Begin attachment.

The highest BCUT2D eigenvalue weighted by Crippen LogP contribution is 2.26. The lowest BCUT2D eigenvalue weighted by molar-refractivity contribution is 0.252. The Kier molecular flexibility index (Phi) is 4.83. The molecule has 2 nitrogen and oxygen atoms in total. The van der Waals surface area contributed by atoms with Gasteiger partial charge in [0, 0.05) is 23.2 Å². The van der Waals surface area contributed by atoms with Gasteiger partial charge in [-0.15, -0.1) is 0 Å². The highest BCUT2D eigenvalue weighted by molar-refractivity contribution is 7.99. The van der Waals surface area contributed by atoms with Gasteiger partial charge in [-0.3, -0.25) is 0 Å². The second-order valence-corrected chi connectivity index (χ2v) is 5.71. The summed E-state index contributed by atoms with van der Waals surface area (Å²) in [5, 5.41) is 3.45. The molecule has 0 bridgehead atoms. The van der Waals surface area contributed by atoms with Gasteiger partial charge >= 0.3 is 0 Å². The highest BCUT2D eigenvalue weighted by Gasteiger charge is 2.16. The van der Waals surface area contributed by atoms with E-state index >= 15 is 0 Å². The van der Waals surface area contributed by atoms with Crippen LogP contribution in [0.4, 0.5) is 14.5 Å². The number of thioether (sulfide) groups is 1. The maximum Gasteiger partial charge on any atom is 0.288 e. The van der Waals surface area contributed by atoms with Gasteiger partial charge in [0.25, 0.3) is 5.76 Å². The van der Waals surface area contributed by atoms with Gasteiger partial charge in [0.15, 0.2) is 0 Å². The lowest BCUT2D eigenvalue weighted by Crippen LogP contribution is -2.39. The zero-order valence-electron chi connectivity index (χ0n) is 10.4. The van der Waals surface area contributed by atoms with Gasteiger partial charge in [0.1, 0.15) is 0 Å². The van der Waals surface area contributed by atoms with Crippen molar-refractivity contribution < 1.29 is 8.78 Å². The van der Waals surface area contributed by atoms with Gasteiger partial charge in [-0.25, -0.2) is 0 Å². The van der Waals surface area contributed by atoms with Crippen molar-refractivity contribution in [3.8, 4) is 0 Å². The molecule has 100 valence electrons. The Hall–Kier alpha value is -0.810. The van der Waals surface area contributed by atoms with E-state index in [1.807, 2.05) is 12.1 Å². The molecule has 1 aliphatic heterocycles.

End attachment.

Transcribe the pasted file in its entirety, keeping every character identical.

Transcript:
The highest BCUT2D eigenvalue weighted by Crippen LogP contribution is 2.26. The lowest BCUT2D eigenvalue weighted by molar-refractivity contribution is 0.252. The Kier molecular flexibility index (Phi) is 4.83. The molecule has 2 nitrogen and oxygen atoms in total. The van der Waals surface area contributed by atoms with Gasteiger partial charge in [0, 0.05) is 23.2 Å². The van der Waals surface area contributed by atoms with Gasteiger partial charge in [-0.15, -0.1) is 0 Å². The highest BCUT2D eigenvalue weighted by molar-refractivity contribution is 7.99. The van der Waals surface area contributed by atoms with Gasteiger partial charge in [-0.3, -0.25) is 0 Å². The second-order valence-corrected chi connectivity index (χ2v) is 5.71. The summed E-state index contributed by atoms with van der Waals surface area (Å²) in [5, 5.41) is 3.45. The molecule has 0 bridgehead atoms. The van der Waals surface area contributed by atoms with Gasteiger partial charge >= 0.3 is 0 Å². The highest BCUT2D eigenvalue weighted by Gasteiger charge is 2.16. The van der Waals surface area contributed by atoms with E-state index >= 15 is 0 Å². The van der Waals surface area contributed by atoms with Crippen LogP contribution in [0.4, 0.5) is 14.5 Å². The number of thioether (sulfide) groups is 1. The maximum Gasteiger partial charge on any atom is 0.288 e. The van der Waals surface area contributed by atoms with Gasteiger partial charge in [0.25, 0.3) is 5.76 Å². The van der Waals surface area contributed by atoms with Gasteiger partial charge in [0.15, 0.2) is 0 Å². The lowest BCUT2D eigenvalue weighted by Crippen LogP contribution is -2.39. The zero-order valence-electron chi connectivity index (χ0n) is 10.4. The van der Waals surface area contributed by atoms with Gasteiger partial charge in [0.1, 0.15) is 0 Å². The van der Waals surface area contributed by atoms with Crippen molar-refractivity contribution < 1.29 is 8.78 Å². The van der Waals surface area contributed by atoms with Gasteiger partial charge in [-0.25, -0.2) is 0 Å². The van der Waals surface area contributed by atoms with Crippen molar-refractivity contribution in [3.8, 4) is 0 Å². The molecule has 100 valence electrons. The Hall–Kier alpha value is -0.810. The van der Waals surface area contributed by atoms with E-state index in [1.807, 2.05) is 12.1 Å². The molecule has 1 aliphatic heterocycles.